• Join over 1.2 million students every month
  • Accelerate your learning by 29%
  • Unlimited access from just £6.99 per month

The two media conglomerates that I have chosen are Fox Broadcasting Company and PBS. I picked these two networks because they are as different as you can possibly get when it comes to television's basic broadcast channels.

Extracts from this document...

Introduction

Greg Faucher 2/12/03 Writing Assignment #1 Communications, Media, and Society Prof. Joe Rose The two media conglomerates that I have chosen are Fox Broadcasting Company and PBS. I picked these two networks because they are as different as you can possibly get when it comes to television's basic broadcast channels. Fox has grown remarkably as a network since its incarnation in 1985. It has gone from a laughable network, to the fourth biggest network, only behind perennial front- runners NBC, CBS, and ABC. The network is owned by a powerful businessman by the name of Rupert Murdoch. The Australian born Murdoch purchased half of the ownership to the 20th Century-Fox film corporation in 1984. The next year he acquired the other half. At the time he was the owner of Australia's "News Corporation Limited." By making these acquisitions, Murdoch was now in control of an extensive film library, along with rights to a large amount of television series'. He began to buy up independent stations across the country. By 1985 he was able to reach 20% of all the households in the United States. Throughout the end of 1980's Fox continued to grow, despite losing tens of millions of dollars annually until the dawn of the new decade. ...read more.

Middle

Rupert Murdoch's News Corporation Conglomerate has become very large in recent years. It currently has three film production companies, two internet companies, 11 networks, 22 affiliated stations, 1 radio network, 5 publishing companies, 2 magazines, 8 newspapers, owns or partially owns 5 professional sports teams, and owns or partially owns 3 stadiums and/or arenas. It's safe to say that Rupert Murdoch isn't doing too bad for himself. PBS is an entirely different network than Fox. The name PBS has been around since 1967, when President Lyndon Johnson passed the Public Broadcasting Act. There were public broadcasting stations before this, but this act made their importance more known. The act stressed that public broadcasting was important to put forth a difference in ideas, imagination, the arts, and a forum for more educational programming. Today many smaller PBS affiliates come together to form PBS as a whole. WGBH in Boston happens to be one of the leaders in producing quality public television. The difference that separates PBS from Fox is that PBS is publicly funded. It is free of advertising in the traditional sense. They rely on public donations to keep the network running. ...read more.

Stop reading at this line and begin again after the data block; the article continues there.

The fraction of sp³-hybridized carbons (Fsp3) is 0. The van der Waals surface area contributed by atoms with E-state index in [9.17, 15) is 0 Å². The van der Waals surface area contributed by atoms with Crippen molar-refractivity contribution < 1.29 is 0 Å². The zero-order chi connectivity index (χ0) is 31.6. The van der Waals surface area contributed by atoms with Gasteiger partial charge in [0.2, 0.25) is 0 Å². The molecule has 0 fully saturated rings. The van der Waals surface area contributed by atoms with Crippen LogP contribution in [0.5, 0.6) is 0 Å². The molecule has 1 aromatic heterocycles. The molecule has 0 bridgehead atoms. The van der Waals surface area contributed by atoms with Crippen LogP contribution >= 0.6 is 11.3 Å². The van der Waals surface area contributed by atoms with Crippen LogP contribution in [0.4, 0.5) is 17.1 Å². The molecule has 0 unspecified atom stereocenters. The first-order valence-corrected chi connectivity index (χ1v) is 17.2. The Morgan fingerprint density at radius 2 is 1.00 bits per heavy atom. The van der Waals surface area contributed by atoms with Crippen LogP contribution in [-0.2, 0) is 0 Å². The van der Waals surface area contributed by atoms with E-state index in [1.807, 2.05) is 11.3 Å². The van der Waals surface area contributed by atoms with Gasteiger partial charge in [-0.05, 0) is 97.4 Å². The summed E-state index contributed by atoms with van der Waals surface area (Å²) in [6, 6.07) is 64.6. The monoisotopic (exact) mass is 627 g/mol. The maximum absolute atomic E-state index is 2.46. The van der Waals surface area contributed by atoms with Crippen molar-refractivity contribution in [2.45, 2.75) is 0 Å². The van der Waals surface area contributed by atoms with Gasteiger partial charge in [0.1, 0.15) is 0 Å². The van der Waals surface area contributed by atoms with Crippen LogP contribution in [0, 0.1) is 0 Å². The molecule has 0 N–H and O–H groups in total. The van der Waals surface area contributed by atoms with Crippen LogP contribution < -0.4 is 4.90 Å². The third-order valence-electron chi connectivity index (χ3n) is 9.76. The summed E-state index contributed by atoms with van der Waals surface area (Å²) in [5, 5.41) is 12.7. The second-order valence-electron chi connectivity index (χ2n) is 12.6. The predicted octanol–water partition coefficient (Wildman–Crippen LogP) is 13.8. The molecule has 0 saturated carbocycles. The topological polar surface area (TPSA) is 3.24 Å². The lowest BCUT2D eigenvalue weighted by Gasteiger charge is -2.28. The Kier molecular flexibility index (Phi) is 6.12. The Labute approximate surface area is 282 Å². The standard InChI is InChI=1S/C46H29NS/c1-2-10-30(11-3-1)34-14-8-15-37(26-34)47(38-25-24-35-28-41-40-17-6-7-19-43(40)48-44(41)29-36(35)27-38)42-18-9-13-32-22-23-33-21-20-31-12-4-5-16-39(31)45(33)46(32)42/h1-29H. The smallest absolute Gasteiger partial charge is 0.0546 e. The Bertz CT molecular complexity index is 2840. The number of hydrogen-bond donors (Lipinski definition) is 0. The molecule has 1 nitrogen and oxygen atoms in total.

Conclusion

Also, I can get my sports fix sometimes by watching Fox. The fact that anyone can advertise on their network means that they have an incredible amount of money to put into the network. However this can get very annoying when you see companies take over shows, much like Coca-Cola does on "American Idol". Fox is a very successful network, but they're not necessarily a respected network. However, I believe they are doing their job by serving the public, and providing an alternative when it comes to network television. I believe PBS has the exact opposite of a problem. I think they are a highly respected network, but not necessarily successful, in terms of a network. PBS needs to look to change the formula even more to get more people to watch, while keeping their core viewers. I do believe PBS does their job serving the public. I have watched many interesting shows and when they were over I felt smarter for watching them. That is a great thing indeed. Also, PBS pays attention to the arts more than any other station. I have seen many great musicians on PBS, along with various other artistic shows. Overall, like I said before, both stations are successful at what they're trying to do. It just comes down to a matter of credibility. ...read more.